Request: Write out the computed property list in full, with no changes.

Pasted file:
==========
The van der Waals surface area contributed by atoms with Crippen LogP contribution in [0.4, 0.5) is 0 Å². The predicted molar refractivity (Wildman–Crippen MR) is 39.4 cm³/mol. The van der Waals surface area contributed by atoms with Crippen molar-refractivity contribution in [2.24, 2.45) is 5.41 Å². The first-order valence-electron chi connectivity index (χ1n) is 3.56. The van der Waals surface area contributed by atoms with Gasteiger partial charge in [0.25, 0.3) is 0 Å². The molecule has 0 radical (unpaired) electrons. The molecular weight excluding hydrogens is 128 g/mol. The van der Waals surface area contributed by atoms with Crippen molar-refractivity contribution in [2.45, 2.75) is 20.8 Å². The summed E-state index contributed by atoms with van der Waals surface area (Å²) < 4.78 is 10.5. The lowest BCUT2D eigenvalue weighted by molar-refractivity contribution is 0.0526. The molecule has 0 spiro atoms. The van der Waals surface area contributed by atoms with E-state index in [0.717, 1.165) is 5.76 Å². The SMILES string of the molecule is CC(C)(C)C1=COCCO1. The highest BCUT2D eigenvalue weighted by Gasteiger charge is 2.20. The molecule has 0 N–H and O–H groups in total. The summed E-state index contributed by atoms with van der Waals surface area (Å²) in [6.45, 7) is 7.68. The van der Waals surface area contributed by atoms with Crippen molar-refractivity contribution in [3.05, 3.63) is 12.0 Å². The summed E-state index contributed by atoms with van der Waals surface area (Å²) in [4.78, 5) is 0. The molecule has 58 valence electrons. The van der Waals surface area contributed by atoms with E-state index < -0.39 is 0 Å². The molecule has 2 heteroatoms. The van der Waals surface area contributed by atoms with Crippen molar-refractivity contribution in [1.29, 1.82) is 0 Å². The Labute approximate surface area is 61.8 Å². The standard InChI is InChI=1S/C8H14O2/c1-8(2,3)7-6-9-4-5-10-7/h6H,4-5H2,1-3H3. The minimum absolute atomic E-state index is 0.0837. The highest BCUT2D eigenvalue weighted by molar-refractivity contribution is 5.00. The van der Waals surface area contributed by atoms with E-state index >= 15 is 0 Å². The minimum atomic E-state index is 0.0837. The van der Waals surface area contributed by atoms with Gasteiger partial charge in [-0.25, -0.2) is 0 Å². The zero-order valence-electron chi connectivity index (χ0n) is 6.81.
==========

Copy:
The van der Waals surface area contributed by atoms with Crippen LogP contribution in [0.4, 0.5) is 0 Å². The predicted molar refractivity (Wildman–Crippen MR) is 39.4 cm³/mol. The van der Waals surface area contributed by atoms with Crippen molar-refractivity contribution in [2.24, 2.45) is 5.41 Å². The first-order valence-electron chi connectivity index (χ1n) is 3.56. The van der Waals surface area contributed by atoms with Gasteiger partial charge in [0.25, 0.3) is 0 Å². The molecule has 0 radical (unpaired) electrons. The molecular weight excluding hydrogens is 128 g/mol. The van der Waals surface area contributed by atoms with Crippen molar-refractivity contribution in [2.45, 2.75) is 20.8 Å². The summed E-state index contributed by atoms with van der Waals surface area (Å²) < 4.78 is 10.5. The lowest BCUT2D eigenvalue weighted by molar-refractivity contribution is 0.0526. The molecule has 0 spiro atoms. The van der Waals surface area contributed by atoms with E-state index in [0.717, 1.165) is 5.76 Å². The SMILES string of the molecule is CC(C)(C)C1=COCCO1. The highest BCUT2D eigenvalue weighted by Gasteiger charge is 2.20. The molecule has 0 N–H and O–H groups in total. The summed E-state index contributed by atoms with van der Waals surface area (Å²) in [6.45, 7) is 7.68. The van der Waals surface area contributed by atoms with Crippen molar-refractivity contribution in [3.05, 3.63) is 12.0 Å². The summed E-state index contributed by atoms with van der Waals surface area (Å²) in [4.78, 5) is 0. The molecule has 58 valence electrons. The van der Waals surface area contributed by atoms with E-state index < -0.39 is 0 Å². The molecule has 2 heteroatoms. The van der Waals surface area contributed by atoms with Crippen molar-refractivity contribution in [1.29, 1.82) is 0 Å². The Labute approximate surface area is 61.8 Å². The standard InChI is InChI=1S/C8H14O2/c1-8(2,3)7-6-9-4-5-10-7/h6H,4-5H2,1-3H3. The minimum absolute atomic E-state index is 0.0837. The highest BCUT2D eigenvalue weighted by molar-refractivity contribution is 5.00. The van der Waals surface area contributed by atoms with E-state index >= 15 is 0 Å². The minimum atomic E-state index is 0.0837. The van der Waals surface area contributed by atoms with Gasteiger partial charge in [-0.25, -0.2) is 0 Å². The zero-order valence-electron chi connectivity index (χ0n) is 6.81.